Three insights for using impact bonds to scale social enterprises
August 2020 saw the launch of The Skill Mill, for which Social Finance provided advisory support. In this blog we explore how and when impact bonds can be a suitable source of investment to scale a social enterprise, using The Skill Mill as a case study.
In 2010 Social Finance launched the world’s first social impact bond (SIB), to reduce reoffending in Peterborough. Since then the market has been shaped by central government support through thematic areas — for example, the Innovation Fund used SIBs to help disadvantaged young people re-engage in education and employment, and the Fair Chance Fund focused on improving outcomes for young homeless adults. The most recent support has been through the Life Chances Fund, which supports locally commissioned SIBs across issue areas. As such, the focus of SIBs has been on how they can be used to drive change in government commissioning.
In the SIB model, investors provide upfront capital to pay for a service. An outcomes payer, generally a public body, commits to funding positive social outcomes achieved, passing on some savings to investors if the project is successful.
In a social enterprise-led SIB, an additional element is the enterprise’s commercial revenue. The social enterprise’s customers pay for services or products, which can be a second income source, alongside outcomes payments. A SIB can provide social enterprises the capital they need to scale, enabling them to monetise their social outcomes, while they build their ability to generate commercial income.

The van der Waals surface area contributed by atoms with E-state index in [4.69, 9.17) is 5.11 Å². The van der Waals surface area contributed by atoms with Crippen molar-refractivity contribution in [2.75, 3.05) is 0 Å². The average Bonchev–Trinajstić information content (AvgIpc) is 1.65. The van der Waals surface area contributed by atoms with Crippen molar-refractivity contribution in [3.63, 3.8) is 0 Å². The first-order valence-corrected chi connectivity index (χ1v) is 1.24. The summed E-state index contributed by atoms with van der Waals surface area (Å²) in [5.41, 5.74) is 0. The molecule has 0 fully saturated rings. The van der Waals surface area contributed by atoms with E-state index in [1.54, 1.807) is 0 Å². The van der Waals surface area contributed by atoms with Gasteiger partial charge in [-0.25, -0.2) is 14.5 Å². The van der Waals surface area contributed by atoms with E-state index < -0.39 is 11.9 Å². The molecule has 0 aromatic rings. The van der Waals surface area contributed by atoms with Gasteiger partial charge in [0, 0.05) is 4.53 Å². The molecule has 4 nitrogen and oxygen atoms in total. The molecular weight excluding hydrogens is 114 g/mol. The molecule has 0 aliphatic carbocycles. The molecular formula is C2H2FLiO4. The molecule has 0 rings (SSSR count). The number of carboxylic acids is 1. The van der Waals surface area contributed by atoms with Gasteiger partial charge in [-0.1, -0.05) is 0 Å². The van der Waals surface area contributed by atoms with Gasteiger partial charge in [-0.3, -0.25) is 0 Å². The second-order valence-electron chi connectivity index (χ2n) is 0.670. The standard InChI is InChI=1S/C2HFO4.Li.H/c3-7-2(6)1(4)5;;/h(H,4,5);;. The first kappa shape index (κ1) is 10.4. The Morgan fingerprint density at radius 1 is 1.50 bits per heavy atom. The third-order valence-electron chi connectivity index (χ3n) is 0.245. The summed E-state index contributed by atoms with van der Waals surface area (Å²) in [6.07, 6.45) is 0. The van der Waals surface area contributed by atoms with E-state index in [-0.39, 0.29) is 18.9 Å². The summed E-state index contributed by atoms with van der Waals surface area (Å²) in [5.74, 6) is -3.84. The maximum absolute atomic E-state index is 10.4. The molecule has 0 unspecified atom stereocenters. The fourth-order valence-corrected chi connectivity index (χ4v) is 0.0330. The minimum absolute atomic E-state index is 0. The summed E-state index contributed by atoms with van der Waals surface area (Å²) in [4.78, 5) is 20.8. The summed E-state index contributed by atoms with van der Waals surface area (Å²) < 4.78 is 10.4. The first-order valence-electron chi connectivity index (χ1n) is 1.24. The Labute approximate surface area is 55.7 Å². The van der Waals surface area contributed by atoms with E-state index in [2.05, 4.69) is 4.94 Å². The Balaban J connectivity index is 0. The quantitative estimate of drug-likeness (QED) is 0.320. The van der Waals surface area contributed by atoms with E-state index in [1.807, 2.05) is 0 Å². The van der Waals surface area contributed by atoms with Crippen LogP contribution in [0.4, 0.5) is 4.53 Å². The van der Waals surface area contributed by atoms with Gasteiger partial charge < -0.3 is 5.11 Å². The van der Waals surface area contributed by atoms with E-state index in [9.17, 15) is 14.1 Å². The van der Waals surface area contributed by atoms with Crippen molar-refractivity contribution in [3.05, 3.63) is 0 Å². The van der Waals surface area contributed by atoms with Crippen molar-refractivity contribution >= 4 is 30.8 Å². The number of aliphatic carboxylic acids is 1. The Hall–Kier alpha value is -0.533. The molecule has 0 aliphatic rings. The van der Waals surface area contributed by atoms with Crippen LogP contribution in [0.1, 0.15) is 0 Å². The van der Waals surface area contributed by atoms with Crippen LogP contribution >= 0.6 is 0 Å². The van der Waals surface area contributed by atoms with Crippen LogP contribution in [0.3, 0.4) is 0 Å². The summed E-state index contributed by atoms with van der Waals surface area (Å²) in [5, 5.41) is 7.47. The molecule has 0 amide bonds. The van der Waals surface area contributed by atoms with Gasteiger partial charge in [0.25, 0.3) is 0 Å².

Case study: The Skill Mill
The Skill Mill is an innovative social enterprise helping people aged 16–18 with a history of criminal offence into employment. It runs six-month paid training programmes, led by youth support workers, during which the cohort performs outdoor work for clients such as utility companies and water authorities and receive mentorship, qualifications and personal support.
The Skill Mill’s unique model is effective: it has managed to reduce the one year reconviction rate among its participants to just 9.5%, compared to 72% in the wider comparison group. They also manage to get the majority of participants into work within three months of finishing training. This success is particularly impressive as they work with very vulnerable young people: 45% of participants have substance misuse issues and 71% have been excluded from school.
In 2019, The Skill Mill began exploring opportunities to scale, and needed upfront funding to launch in new areas. They decided to use a social impact bond to fund their services in eight locations over a four year period, for a total of 252 young people.
Social investors provide capital to pay for The Skill Mill to run training sessions for young people. The two streams of revenue for the impact bond are:
- Income for achieving social outcomes (e.g. entry into employment, no reconvictions for a year), paid for by public payers including local authorities and the Life Chances Fund;
- Income from local clients for completing outdoor work.
During the SIB period, 2/3 of income will come from achieving successful outcomes and 1/3 will be from sales revenue.
With support from Social Finance, The Skill Mill raised investment from four social investors: Northstar Ventures, Big Issue Invest, CAF Venturesome and Resonance (who contributed a social investment tax relief (SITR) investment). The SIB launched in seven local authorities in August 2020 with West Sussex launching in February 2021.
The SIB faced some big challenges to launch — most significantly the Covid-19 pandemic, and the logistics of coordinating four investors, seven local government funders and a national commissioner. Nonetheless it has performed very well against targets and has to date provided employment to 60 individuals.
Under what conditions is a SIB a suitable scaling mechanism for a social enterprise?
1. Knowing your impact as a social enterprise
Evidencing impact is key to attracting SIB investors and outcomes funders.
Investors — When UK social investors make traditional loans or equity investments into an enterprise, they look closely at that enterprise’s evidence of sales or growth. Investing in an outcomes-based contract like a SIB requires an additional type of evidence: the enterprise’s ability to deliver social outcomes.